They lived together, ordering their daily lives around prayer, worship, and caring for each other. They lived counter to the culture they were immersed in and bore witness to the belief in a purpose higher than themselves—to give glory to God. “Now the company of those who believed were of one heart and soul, and no one said that any of the things which he possessed was his own, but they had everything in common” (Acts 4:32). They lived for the good of the community, not seeking individual pleasure. “Every day they devoted themselves to meeting together in the temple area and to the breaking of bread in their homes” (Acts 2:46). Did you catch the order of what they did? Worship first. They worshiped together, praising God, grateful for His presence among them. The order was God first, community second. 

“There was not a needy person among them because each person shared their possessions for the good of the community” (Acts 4:34). They lived by the two greatest commandments spoken by Jesus: “Love the Lord your God with all your heart and with all your soul and with all your mind. This is the first and greatest commandment. And the second is like it: ‘Love your neighbor as yourself’” (Matthew 22:37-39). The commitment to the authority of Jesus Christ and confidence in His Word and promises led them to live life differently

Each Christian made the choice to order their lives around the Lord. And the joy that followed this choice and “the peace of God, which surpasses all understanding” (Phillipians 4:7) was seen in their faces and appealed to those around them. Thus, the early Church exploded and spread rapidly amidst a pagan and morally destructive culture. How we need a similar explosion of truth today! 

Where can we light the match of truth? How can we fan the flame of faith and hope? 

Through community, sisters.

The noise of the world is LOUD. And the sway of worldliness is so strong. But we have something stronger. We have the might of the heavens in our corner. Communities of faith, like Walking with Purpose, encourage us to “throw off the works of darkness and put on the armor of light” (Romans 13:12). 

Communities of faith offer us what the world cannot—hope. Hope that it is not all up to us. Hope that we are not alone in our suffering. Hope that we are seen and loved just as we are. A drop of hope goes a long way to soften a heart that has been hardened by the brokenness of the world. Softened hearts allow space for movements of grace. And grace changes everything. Grace—this free and undeserved gift from God—helps us to live a life rightly ordered to Christ.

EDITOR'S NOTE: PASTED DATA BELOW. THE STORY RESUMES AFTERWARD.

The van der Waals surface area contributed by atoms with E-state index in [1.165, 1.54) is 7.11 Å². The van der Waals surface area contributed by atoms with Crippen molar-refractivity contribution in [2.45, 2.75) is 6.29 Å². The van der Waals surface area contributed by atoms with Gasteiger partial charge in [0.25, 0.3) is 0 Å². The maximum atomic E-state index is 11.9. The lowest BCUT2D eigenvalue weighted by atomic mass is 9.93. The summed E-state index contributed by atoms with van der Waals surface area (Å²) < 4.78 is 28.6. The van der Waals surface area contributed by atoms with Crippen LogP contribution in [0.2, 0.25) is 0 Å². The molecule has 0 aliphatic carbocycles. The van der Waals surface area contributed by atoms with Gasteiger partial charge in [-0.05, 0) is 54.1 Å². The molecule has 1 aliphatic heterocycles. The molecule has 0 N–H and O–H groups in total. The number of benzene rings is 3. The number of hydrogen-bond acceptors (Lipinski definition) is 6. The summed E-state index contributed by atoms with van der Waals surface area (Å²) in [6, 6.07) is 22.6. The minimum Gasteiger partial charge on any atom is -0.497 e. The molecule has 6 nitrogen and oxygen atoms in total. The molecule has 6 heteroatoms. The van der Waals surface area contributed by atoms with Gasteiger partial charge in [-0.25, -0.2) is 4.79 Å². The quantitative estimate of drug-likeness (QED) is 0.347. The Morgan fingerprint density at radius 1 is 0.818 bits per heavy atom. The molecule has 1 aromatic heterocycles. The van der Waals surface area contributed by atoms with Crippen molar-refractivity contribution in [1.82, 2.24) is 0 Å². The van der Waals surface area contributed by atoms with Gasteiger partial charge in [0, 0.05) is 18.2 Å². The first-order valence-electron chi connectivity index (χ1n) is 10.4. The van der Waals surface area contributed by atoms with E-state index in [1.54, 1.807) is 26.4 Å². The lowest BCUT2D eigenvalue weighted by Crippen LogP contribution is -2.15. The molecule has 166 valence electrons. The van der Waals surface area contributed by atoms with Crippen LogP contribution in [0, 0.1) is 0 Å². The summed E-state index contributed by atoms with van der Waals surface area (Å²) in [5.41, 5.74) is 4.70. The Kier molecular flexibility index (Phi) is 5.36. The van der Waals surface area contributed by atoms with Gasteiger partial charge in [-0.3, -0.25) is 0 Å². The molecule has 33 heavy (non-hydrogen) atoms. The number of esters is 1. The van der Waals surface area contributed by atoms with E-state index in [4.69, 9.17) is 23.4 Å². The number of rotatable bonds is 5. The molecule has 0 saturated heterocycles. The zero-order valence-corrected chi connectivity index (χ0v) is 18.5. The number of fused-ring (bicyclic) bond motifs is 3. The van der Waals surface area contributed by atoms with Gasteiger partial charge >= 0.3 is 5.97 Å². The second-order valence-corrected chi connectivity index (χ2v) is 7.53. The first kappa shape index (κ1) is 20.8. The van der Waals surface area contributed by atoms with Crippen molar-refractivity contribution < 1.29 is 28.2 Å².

Sisters, it is time to remember that we too are counted in the commissioning of Christ, to “go out and make disciples of all the nations” (Matthew 18:19). It is time to act with the gift of grace and, through the choices we make (big and small), model the love of Jesus Christ to others.

[1] Catholic Church, “Life In Christ,” Catechism of the Catholic Church (Vatican City: Libreria Editrice Vaticana, 1995), 2097.
[2] Hahn, S. & McGinley, B. (2020) It is Right and Just: Why the Future of Civilization Depends on True Religion. Emmaus Road Publishing.

“Why then did you not obey the voice of the Lord?” 1 Samuel 15:19

If we can't wait to tell our girlfriends about our new favorite Netflix series, you can be sure that when we taste the difference that Jesus makes in our lives, we'll want other people to experience the same. Nowhere is that desire more intense than when mothers want to pass their faith to their children. I'm often asked about good resources for this, and what to do about older kids who have stopped coming to us for advice and who probably aren't listening to us much at all. It would be so simple if the solution was found in a book or a program that I could recommend. But that's not what I've seen to be the most effective. Here's what I think is the total game changer: MAMAS WHO ARE RADICALLY OBEDIENT TO GOD.

In 1 Samuel, we find Saul, a man who stood head and shoulders above all the Israelites. God chose him as Israel's first king, but even with all his accolades, good looks, brawn, and leadership opportunities, Saul had self-esteem issues. We know this from the words of the prophet Samuel, Israel's spiritual leader. In I Sam. 15, Samuel was calling Saul out for not obeying the Lord. Saul was supposed to wait for Samuel to come and offer a sacrifice before a battle, but fear crept in, patience wore thin, and Saul took matters into his own hands and did it himself.